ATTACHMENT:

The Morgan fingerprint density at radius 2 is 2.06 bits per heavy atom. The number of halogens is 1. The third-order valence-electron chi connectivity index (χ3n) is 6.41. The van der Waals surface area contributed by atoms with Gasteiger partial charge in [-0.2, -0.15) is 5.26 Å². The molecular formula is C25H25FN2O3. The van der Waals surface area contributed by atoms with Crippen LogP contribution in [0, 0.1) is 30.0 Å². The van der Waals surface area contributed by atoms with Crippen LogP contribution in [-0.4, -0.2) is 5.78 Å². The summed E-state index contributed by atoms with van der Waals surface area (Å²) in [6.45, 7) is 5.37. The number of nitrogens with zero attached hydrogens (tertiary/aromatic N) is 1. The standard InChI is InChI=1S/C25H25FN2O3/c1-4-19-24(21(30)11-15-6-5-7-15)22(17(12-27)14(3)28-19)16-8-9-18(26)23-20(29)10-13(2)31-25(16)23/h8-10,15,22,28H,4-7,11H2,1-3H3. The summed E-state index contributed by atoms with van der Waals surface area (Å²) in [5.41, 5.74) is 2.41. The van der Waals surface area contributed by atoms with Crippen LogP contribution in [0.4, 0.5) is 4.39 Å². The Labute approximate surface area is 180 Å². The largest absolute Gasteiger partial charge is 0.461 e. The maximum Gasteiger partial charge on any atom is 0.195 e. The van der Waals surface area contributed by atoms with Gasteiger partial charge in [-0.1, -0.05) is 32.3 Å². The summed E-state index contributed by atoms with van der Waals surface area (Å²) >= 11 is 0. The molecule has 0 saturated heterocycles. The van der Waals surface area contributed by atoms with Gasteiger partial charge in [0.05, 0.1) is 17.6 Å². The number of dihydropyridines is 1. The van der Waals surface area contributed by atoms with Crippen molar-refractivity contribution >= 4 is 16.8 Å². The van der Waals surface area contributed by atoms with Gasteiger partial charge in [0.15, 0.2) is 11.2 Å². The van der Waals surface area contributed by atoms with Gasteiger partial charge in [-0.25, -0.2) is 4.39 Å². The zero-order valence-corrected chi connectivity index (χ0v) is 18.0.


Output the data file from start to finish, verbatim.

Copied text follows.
The Morgan fingerprint density at radius 2 is 2.06 bits per heavy atom. The number of halogens is 1. The third-order valence-electron chi connectivity index (χ3n) is 6.41. The van der Waals surface area contributed by atoms with Gasteiger partial charge in [-0.2, -0.15) is 5.26 Å². The molecular formula is C25H25FN2O3. The van der Waals surface area contributed by atoms with Crippen LogP contribution in [0, 0.1) is 30.0 Å². The van der Waals surface area contributed by atoms with Crippen LogP contribution in [-0.4, -0.2) is 5.78 Å². The summed E-state index contributed by atoms with van der Waals surface area (Å²) in [6.45, 7) is 5.37. The number of nitrogens with zero attached hydrogens (tertiary/aromatic N) is 1. The standard InChI is InChI=1S/C25H25FN2O3/c1-4-19-24(21(30)11-15-6-5-7-15)22(17(12-27)14(3)28-19)16-8-9-18(26)23-20(29)10-13(2)31-25(16)23/h8-10,15,22,28H,4-7,11H2,1-3H3. The summed E-state index contributed by atoms with van der Waals surface area (Å²) in [5.41, 5.74) is 2.41. The van der Waals surface area contributed by atoms with Crippen LogP contribution in [0.4, 0.5) is 4.39 Å². The Labute approximate surface area is 180 Å². The largest absolute Gasteiger partial charge is 0.461 e. The maximum Gasteiger partial charge on any atom is 0.195 e. The van der Waals surface area contributed by atoms with Gasteiger partial charge in [-0.1, -0.05) is 32.3 Å². The summed E-state index contributed by atoms with van der Waals surface area (Å²) >= 11 is 0. The molecule has 0 saturated heterocycles. The van der Waals surface area contributed by atoms with Gasteiger partial charge in [0.05, 0.1) is 17.6 Å². The number of dihydropyridines is 1. The van der Waals surface area contributed by atoms with Crippen molar-refractivity contribution >= 4 is 16.8 Å². The van der Waals surface area contributed by atoms with Gasteiger partial charge in [0.15, 0.2) is 11.2 Å². The van der Waals surface area contributed by atoms with Gasteiger partial charge in [-0.25, -0.2) is 4.39 Å². The zero-order valence-corrected chi connectivity index (χ0v) is 18.0.